Super Reviewer
July 15, 2010
Its a nice little lesson-movie. It has moral to it, but in the end I feel like nothing really tied together. A lot of questions about what happened with these charatters surfaced me as I walked out of this. I mean, I haven't even heard of this film until the day of. My aunt told me to come with her to the Plymouth Plantation to watch an indie film being shown. I never even got the chance to watch the trailer or know what this was about. I mean, the movie doesn't really have much of a plot.


The movie pretty much just focuses on the lives of a wife, husband, and daughter and two sisters and their grandmother who both live next door to each other in an apartment complex. Kate, her husband, and her teenage daughter look forward to the death of the Grandmother so they can make their apartment much bigger. But, one of the two sisters does whatever possible to keep her grandmother in healthy condition, while the other sister just doesn't care since she thinks her grandmother is a "bitch". The connections between these characters grow as the movie progresses and more and more drama piles up onto a table as well. It could be classified as a no-plotted "Chick-Flick".

Kate is the type of character who believes that money shouldn't go towards anything un-important. Well, thats not what her teenage daughter thinks. Her daughter wants nothing but expensive jeans and facials, but Kate believes money should go towards a better cause' like the homeless. There's one soapy problem in the movie that goes along during the film. Kate also runs a furniture store of old things that are "valuable". She takes such things and pretty much just puts price tags on them. She also faces the problem of people coming in and out of the store asking "Where'd you get this?". Kate wonders troughout the movie if other stores are going after her.

Alex is Kate's husband. Alex loves his family, but once he meets Mary, one of the two sisters [the one who thinks her Grandmother is a "Bitch"], and sorta-er falls in love. When Alex goes to get a "facial" at Mary's job, the two start an affair and Alex has trouble ending it. Mary is just the type of character who doesn't care and stalks her EX'S new girlfriends. Lets put it this way...she's a bitch. Another soapy problem.

Rebecca Hall plays Rebecca. The other sister who takes care of her Grandmother. Rebecca is so caught up in work and her grandmother that she doesn't date. Her job is giving mamograms, by the way. Her character meets a man and sorta begins a relationship. But, can she handle taking care of her grandmother and a new relationship? Soapy problem number four.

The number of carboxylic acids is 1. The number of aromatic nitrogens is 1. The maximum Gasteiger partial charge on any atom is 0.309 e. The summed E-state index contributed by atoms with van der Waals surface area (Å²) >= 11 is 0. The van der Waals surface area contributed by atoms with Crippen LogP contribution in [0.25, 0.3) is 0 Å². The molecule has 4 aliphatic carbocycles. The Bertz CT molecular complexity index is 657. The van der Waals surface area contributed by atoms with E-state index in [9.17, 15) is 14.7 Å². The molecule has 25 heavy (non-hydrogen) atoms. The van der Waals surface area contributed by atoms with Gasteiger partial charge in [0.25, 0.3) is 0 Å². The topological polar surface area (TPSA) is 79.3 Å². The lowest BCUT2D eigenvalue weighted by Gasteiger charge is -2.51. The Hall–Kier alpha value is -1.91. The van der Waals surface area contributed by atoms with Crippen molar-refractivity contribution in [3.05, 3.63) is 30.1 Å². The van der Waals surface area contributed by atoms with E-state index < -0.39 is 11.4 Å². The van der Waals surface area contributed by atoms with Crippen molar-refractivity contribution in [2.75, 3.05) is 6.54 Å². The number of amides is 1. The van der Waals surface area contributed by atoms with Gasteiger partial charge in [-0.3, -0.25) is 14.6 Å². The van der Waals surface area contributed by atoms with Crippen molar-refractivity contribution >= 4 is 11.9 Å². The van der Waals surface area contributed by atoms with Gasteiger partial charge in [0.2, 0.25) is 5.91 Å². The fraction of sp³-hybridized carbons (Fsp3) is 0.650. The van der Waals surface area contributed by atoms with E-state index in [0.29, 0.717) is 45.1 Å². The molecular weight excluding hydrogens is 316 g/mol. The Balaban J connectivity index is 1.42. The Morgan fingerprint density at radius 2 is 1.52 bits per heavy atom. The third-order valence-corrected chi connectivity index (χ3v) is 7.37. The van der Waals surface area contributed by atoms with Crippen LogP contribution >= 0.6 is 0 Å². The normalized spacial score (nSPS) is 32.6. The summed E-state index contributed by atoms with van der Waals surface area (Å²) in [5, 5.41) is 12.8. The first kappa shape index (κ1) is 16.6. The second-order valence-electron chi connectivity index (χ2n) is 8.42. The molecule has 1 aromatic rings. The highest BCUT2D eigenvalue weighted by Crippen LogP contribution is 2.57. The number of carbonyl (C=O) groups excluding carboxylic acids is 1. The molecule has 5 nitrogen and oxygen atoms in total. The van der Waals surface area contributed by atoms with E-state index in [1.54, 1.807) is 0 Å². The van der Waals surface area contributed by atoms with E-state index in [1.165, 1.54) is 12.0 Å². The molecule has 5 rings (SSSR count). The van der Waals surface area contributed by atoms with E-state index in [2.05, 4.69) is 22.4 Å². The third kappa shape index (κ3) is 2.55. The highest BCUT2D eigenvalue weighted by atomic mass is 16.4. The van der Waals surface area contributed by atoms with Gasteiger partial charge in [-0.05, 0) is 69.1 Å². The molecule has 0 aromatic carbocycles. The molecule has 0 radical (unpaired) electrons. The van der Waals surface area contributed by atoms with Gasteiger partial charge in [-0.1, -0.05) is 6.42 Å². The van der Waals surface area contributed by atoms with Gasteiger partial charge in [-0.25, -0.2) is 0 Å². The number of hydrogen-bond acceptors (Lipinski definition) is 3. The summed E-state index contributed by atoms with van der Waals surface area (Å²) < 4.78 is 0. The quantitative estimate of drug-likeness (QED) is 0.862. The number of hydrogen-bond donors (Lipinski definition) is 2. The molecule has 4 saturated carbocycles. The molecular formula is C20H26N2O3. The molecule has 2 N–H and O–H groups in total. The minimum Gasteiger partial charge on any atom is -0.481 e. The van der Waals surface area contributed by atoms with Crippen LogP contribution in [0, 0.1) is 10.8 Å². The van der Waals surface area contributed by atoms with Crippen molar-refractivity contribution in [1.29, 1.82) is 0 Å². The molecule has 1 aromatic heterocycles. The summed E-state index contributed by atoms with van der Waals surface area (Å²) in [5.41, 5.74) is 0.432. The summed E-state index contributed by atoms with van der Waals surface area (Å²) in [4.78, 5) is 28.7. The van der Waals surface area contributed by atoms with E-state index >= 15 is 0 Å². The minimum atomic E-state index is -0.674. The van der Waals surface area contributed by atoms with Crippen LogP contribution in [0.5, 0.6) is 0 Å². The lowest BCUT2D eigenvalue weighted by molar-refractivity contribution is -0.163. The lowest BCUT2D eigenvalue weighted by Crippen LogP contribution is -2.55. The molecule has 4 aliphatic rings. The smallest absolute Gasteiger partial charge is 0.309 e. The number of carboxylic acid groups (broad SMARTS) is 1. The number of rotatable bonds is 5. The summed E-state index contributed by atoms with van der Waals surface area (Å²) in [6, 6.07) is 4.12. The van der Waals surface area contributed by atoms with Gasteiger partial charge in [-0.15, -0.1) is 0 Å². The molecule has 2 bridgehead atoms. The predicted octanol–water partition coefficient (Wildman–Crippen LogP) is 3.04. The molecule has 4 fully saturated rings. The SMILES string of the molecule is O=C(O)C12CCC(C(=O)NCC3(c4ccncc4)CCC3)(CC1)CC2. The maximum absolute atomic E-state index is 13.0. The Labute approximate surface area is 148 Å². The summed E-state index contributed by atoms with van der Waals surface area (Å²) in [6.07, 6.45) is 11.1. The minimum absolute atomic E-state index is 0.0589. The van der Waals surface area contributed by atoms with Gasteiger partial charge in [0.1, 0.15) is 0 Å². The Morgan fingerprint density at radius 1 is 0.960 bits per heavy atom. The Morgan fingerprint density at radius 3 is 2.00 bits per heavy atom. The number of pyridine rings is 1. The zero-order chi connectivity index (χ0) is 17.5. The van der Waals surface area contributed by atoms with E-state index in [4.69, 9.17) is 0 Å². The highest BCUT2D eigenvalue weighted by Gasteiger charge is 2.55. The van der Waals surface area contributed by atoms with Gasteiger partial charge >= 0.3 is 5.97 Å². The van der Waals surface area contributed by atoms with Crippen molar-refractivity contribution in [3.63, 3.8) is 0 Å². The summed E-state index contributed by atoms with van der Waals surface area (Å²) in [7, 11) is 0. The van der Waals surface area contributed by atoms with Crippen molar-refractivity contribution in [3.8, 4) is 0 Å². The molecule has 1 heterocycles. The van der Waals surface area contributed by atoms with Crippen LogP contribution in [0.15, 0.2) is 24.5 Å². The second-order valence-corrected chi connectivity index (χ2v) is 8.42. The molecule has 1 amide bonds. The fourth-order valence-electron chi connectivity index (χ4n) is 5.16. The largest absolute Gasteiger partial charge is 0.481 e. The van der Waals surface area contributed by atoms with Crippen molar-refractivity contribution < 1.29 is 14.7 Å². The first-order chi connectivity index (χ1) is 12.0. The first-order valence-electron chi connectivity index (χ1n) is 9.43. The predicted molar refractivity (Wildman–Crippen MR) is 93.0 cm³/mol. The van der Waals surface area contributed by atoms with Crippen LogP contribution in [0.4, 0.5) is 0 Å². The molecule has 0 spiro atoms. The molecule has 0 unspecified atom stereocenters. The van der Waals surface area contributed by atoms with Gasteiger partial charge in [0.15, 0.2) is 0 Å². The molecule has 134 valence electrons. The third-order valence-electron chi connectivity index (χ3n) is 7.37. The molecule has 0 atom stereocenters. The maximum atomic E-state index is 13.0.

The soapy problems between all these characters piles up more and more as the movie goes on and makes the veiwers wonder: what the hell is the plot of this movie?

The reason I rated this movie so high is because of its performences and for its good dialouge. The story was too flat and there wasn't much to be found from it.

Catherine Keener and Rebecca Hall give wonderful performences in this movie, maybe even Oscar-worthy. Amanda Peet is drop-dead gorgeous in this movie, not like that makes her performence good, but based on that, I thought she was rather good. Normally, I only find her role's okay, but in this movie I seemed to really like her. She wasn't as amazing as Keener or Hall, but still, quite good.

The film's writing is rather good and the dialouge works perfectly.

This would've been a much better movie if it had two things. One: A plot. I wanted a story from this. As the movie progresses these characters have life problems and such in which they try to solve but the movie never really has a plot to give us a point. Two: A better ending. I feel as if the movie didn't end. It just cut. The movie ends with me wondering a few things and I feel like this wasn't tied up the way it should have been. With a better ending i'd give this a higher rating.